REVIEW | doi:10.20944/preprints202010.0159.v1
Subject: Medicine & Pharmacology, Oncology & Oncogenics Keywords: Thyroid carcinoma; non-coding RNA; radioactive iodine; drug resistance; prognosis
Online: 7 October 2020 (14:28:40 CEST)
Thyroid cancer is the most prevalent malignancy of the endocrine system and the ninth most common cancer globally. Despite the advances in the management of thyroid cancer, there are critical issues with the diagnosis and treatment of thyroid cancer that result in the poor overall survival of undifferentiated and metastatic thyroid cancer patients. Recent studies have revealed the role of different non-coding RNAs (ncRNAs), such as microRNAs (miRNAs), long non-coding RNAs (lncRNAs) and circular RNAs (circRNAs) that are dysregulated during thyroid cancer development or the acquisition of resistance to therapeutics, and may play key roles in treatment failure and poor prognosis of the thyroid cancer patients. Here, we systematically review the emerging roles and molecular mechanisms of ncRNAs that regulate thyroid tumorigenesis and drug response. We then propose the potential clinical implications of ncRNAs as novel diagnostic and prognostic biomarkers for thyroid cancer.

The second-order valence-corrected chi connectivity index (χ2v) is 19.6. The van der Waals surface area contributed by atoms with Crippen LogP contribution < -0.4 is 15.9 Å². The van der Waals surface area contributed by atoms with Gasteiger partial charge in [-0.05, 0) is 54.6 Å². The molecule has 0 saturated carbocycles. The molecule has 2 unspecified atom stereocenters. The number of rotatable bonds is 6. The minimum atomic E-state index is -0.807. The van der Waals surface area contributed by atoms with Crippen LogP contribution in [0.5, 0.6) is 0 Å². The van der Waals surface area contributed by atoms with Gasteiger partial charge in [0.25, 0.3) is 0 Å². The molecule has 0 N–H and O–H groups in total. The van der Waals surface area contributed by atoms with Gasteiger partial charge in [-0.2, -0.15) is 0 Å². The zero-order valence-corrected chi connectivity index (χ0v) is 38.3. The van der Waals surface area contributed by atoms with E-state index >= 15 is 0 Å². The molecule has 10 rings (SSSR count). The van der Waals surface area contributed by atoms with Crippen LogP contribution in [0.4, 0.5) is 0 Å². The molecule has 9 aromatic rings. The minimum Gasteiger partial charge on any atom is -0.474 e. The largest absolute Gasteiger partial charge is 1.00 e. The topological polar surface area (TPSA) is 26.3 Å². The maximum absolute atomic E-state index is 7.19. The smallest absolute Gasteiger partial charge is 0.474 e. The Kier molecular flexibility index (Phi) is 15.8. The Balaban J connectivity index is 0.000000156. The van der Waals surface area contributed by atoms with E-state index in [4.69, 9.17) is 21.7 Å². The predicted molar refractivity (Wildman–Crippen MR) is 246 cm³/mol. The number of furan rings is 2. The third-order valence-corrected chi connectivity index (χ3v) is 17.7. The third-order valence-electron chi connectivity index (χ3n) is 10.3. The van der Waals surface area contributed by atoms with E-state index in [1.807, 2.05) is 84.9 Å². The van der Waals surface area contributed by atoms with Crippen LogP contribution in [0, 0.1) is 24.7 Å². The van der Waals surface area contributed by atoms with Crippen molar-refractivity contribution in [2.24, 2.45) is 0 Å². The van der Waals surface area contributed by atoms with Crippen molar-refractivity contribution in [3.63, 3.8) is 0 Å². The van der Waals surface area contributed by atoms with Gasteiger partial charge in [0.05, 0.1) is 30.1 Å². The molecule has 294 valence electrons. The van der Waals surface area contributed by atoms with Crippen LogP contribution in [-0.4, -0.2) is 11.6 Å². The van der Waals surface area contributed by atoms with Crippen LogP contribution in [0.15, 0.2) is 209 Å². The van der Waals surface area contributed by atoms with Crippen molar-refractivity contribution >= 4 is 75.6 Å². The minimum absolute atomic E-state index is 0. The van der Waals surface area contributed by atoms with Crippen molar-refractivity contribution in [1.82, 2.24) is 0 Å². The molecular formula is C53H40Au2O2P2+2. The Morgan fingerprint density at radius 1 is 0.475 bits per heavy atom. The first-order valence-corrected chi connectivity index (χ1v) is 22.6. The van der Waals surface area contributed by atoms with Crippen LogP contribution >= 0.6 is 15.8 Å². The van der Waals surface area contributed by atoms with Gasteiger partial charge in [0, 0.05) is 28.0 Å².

Subject: Life Sciences, Genetics Keywords: mucosal melanoma; dogs; transcriptome sequencing; long non-coding RNAs (lncRNAs)
Online: 3 May 2019 (13:59:22 CEST)